Anterior shoulder dislocations are the most common and frequently caused by falling with the arm externally rotated and abducted.
Clinical Presentation: Patients present with the affected extremity held in adduction and internal rotation. Often, they complain of shoulder pain, refuse to move the affected arm, and may support the dislocated shoulder with the other arm. The acromion becomes prominent with loss of the rounded contour of the deltoid. A neurovascular examination of the upper extremity should be
performed to rule out associated injury, most commonly of the axillary nerve (sensation over the deltoid) and of the musculocutaneous nerve (sensation on the anterolateral forearm). Vascular injuries have rarely been reported to occur.
Diagnosis: Standard radiographic examination to evaluate for associated fracture should include AP and either axillary lateral or scapular views.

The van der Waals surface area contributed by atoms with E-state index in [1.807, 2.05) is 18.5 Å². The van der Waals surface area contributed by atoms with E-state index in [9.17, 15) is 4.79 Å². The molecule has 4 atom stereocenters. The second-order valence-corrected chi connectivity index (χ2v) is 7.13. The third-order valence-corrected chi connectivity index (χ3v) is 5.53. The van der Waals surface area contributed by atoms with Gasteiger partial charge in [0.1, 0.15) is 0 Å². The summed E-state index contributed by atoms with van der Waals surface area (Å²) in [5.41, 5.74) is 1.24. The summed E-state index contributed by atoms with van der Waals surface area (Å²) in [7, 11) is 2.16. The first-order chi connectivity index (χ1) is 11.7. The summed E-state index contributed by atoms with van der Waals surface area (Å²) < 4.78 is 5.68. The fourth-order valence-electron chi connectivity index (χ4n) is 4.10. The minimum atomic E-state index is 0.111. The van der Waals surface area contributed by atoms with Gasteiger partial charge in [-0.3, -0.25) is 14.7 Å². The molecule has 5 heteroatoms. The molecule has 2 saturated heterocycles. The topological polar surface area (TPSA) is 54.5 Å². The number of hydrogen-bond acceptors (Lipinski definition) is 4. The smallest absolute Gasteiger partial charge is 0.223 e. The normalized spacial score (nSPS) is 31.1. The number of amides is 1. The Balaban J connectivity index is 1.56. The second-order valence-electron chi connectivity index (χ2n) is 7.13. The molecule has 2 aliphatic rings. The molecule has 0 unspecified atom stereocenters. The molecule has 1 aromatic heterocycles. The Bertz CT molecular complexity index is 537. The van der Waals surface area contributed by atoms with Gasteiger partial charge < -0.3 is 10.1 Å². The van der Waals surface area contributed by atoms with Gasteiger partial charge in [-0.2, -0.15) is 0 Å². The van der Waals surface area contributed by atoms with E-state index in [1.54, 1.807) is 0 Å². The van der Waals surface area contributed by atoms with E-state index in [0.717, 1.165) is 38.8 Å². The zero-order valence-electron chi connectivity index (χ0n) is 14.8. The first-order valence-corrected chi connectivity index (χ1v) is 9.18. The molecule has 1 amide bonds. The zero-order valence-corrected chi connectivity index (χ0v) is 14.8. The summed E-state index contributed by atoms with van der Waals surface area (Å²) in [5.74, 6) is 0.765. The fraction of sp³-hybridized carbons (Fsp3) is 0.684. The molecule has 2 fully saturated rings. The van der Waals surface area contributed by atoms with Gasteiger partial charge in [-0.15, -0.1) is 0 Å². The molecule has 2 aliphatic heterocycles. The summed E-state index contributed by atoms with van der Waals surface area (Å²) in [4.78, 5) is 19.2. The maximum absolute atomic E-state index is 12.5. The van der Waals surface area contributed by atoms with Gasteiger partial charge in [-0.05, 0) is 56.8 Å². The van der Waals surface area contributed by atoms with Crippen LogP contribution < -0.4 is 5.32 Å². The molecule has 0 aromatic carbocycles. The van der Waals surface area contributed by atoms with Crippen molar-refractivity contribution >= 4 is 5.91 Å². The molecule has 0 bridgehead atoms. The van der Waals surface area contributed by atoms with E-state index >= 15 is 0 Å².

Posterior shoulder dislocations are commonly missed because of subtle radiographic findings.
Clinical Presentation: The arm is held internally rotated and slightly abducted. Patients are unable to externally rotate their shoulder. On examination, a posterior prominence exists. Posterior dislocations can occur with a posterior-directed force as seen during grand mal seizures or electric shock.
Management: Closed reduction is the treatment for all types of shoulder dislocations and should be completed as soon as possible to avoid avascular necrosis to the humeral head. Due to shoulder girdle spasm, conscious sedation is often required. There are many methods to reduce anterior shoulder dislocations, including Stimson, Rockwood traction and counter traction, and Milch. The basic premise is to apply axial traction, externally rotate, and abduct. Scapular manipulation and the Stimson method are successful techniques, especially in the thin patient.
Neurovascular and radiographic examination should occur before and after reduction.
The patient should be placed in a sling after reduction and follow-up with a musculoskeletal specialist should be recommended.